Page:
Premium Rush

For a couple of reasons, Premium Rush took a very long amount of time until it was completed and distributed to your local cineplex. Principal shooting of the film began in July of 2010. Star actor Joseph Gordon-Levitt was injured doing a scene, and that caused a delay.

Then there was a lawsuit claiming copyright infringement made in 2011. In July of 2012, a federal judge declined to dismiss the lawsuit brought by author Joe Quirk, which claimed that Sony Pictures, and the film’s principals – Pariah Productions, director David Koepp, and co-screenwriter John Kamps – were in breach of an implied contract.

With that background, the film opened five days ago on Friday, August 24th, and it veritably jump starts you right into the action with no delay whatsoever. Wilee (Joseph Gordon-Levitt) is a bicycle messenger working in Manhattan. His assignment will be to go up to Columbia University at 116th Street and Broadway, pick up an envelope, and get it delivered to an address in Chinatown on Doyers Street by 7:00.

When he gets the assignment, it is close to 5:00 PM and he is at the messenger service office in midtown. For this package, time is of the essence, and for this, the agency dispatcher labels the delivery Premium Rush, and charges a higher than standard fee.

So Wilee has to ride up to Columbia, pick up the package for delivery, then ride back downtown in a little more than 90 minutes,

which coincidentally is the length of the movie.  When the client signs the delivery order ticket, it is 5:33 PM, so, as you can imagine, things are going to happen very quickly in this film. Maybe they should have called the film Breathless. Apologies to the 1960 film, Breathless, by Jean-Luc Godard which starred Jean-Paul Belmondo as a car thief, and also to the 1983 film of the same name which starred Richard Gere, as a car thief. On second thought, Breathless may not be the correct title, as Gordon-Levitt never seems out of breath.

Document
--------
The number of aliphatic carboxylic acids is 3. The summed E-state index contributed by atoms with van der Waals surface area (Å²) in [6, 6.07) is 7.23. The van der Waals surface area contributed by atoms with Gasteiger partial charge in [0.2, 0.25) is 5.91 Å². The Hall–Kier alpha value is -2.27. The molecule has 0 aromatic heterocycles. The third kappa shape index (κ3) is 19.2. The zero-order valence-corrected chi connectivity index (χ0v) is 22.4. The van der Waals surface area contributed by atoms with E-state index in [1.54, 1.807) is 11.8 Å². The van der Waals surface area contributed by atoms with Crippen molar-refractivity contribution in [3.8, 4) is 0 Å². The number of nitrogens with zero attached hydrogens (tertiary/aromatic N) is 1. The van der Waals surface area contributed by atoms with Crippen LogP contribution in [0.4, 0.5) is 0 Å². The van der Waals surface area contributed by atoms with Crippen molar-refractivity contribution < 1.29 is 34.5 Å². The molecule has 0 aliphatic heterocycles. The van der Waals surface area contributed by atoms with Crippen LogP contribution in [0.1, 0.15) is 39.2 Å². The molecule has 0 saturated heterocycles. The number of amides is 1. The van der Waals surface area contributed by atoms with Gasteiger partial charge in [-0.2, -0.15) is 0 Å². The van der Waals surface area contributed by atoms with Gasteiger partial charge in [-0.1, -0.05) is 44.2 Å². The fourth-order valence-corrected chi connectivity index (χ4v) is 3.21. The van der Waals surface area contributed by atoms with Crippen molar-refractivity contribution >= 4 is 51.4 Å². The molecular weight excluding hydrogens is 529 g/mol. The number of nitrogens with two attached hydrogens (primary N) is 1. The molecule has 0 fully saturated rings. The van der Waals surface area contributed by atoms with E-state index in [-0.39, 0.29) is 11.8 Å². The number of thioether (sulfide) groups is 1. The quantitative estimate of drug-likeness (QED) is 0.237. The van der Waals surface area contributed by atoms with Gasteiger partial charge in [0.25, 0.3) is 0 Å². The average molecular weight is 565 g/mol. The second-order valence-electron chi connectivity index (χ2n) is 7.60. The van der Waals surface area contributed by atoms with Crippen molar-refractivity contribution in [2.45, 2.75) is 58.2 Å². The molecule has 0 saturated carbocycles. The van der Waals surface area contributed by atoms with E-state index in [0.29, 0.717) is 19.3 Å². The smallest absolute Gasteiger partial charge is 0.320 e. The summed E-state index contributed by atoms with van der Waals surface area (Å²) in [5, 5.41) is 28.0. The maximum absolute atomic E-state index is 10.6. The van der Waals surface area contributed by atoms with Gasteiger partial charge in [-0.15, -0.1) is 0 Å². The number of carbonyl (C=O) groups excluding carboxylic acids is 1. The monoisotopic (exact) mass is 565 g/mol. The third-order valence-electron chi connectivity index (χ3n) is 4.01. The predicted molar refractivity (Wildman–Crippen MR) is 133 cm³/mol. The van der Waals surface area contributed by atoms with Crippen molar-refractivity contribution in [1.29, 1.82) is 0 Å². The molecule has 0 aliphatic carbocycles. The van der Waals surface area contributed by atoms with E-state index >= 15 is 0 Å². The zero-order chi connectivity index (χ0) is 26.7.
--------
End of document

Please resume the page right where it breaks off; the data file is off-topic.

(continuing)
Today is Wednesday, August 29th, and I saw the film, 5 days ago, when it opened on the 24th. The box office reports have been disappointing at best, and more accurately, one might call the results disastrous.

In my view the film was well made, exciting, and certainly had plenty of speed, however this isn’t a film for everyone.  But more accurately, maybe the ticket buying public can’t identify with riding a fixed gear bike with no brakes. They have no wish to spend 92 minutes watching an actor, or three, or four of them, pedaling furiously up and down Manhattan streets and avenues.

Not so with me, I like films set in Manhattan, as I lived and worked in Manhattan for years. I am familiar with speed and pace of the city. Jaywalking, dodging taxis, and carefully looking out for bicycles hurtling towards me at high speeds, became second nature to me. But I can understand why folks in places west of the Hudson River might not see the film in the same way.

But there’s more – maybe folks heard that Michael Shannon played a semi-deranged detective,  who was out to intercept Wilee and get that package, so he could deliver it, and by doing so, he’d clear a huge debt that he had with the Chinese gangsters who ran his favorite Chinatown gambling den. At times, Shannon resembled the Bond villain, Jaws.

Or maybe seeing a film that was mostly on bikes and in motion, made the film seem like it would be simply one long chase scene stretched out to 92 minutes. Well, that is not exactly and completely true, but is nearly true.

Watch for Dania Ramirez and Jamie Chung as the female leads. Ramirez- I had seen in 9 episodes of Entourage in 2010, as Turtle’s love interest. Here she is Vanessa, another bicycle messenger, girl friend of Wilee, and the roommate of Nima (Jamie Chung).

Nima was doing business with a snakehead, Sister Chen, a bad woman who dealt in smuggling people out of China and into the US. So for Nima, having Wilee deliver the package on time was nearly a life or death situation. In short, Vanessa is hardly ever off her bike, and Nima, is in a rush and seems in peril throughout the whole film, but –  she is never on a bike.

My last comment is that the story is so very thin. Deliver this package in 90 minutes or bad things will happen for Nima and her family. Or from Detective Bobby Monday’s perspective – Give me the package or things will go very badly for you. Yeah, those two sentences explain the whole movie.

I’ll rate the film at three point two five, and give it points for action and thrills. Shannon’s Bobby Monday was over-the-top as the lunatic cop who found himself on the back of the proverbial tiger with no way out. But the rest of the cast (Nima and all other Chinese characters excepted) were too busy racing around town to deliver much in the way of acting. Sweat yes – but acting not so much.

Save this one for a rental. Check out the trailer below.

 

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One thought on “Premium Rush

  1. Great review. Although I disagree on Shannon. I loved him in this movie. I felt he was complex and quirky in all the right ways. And scary when he wanted to be.

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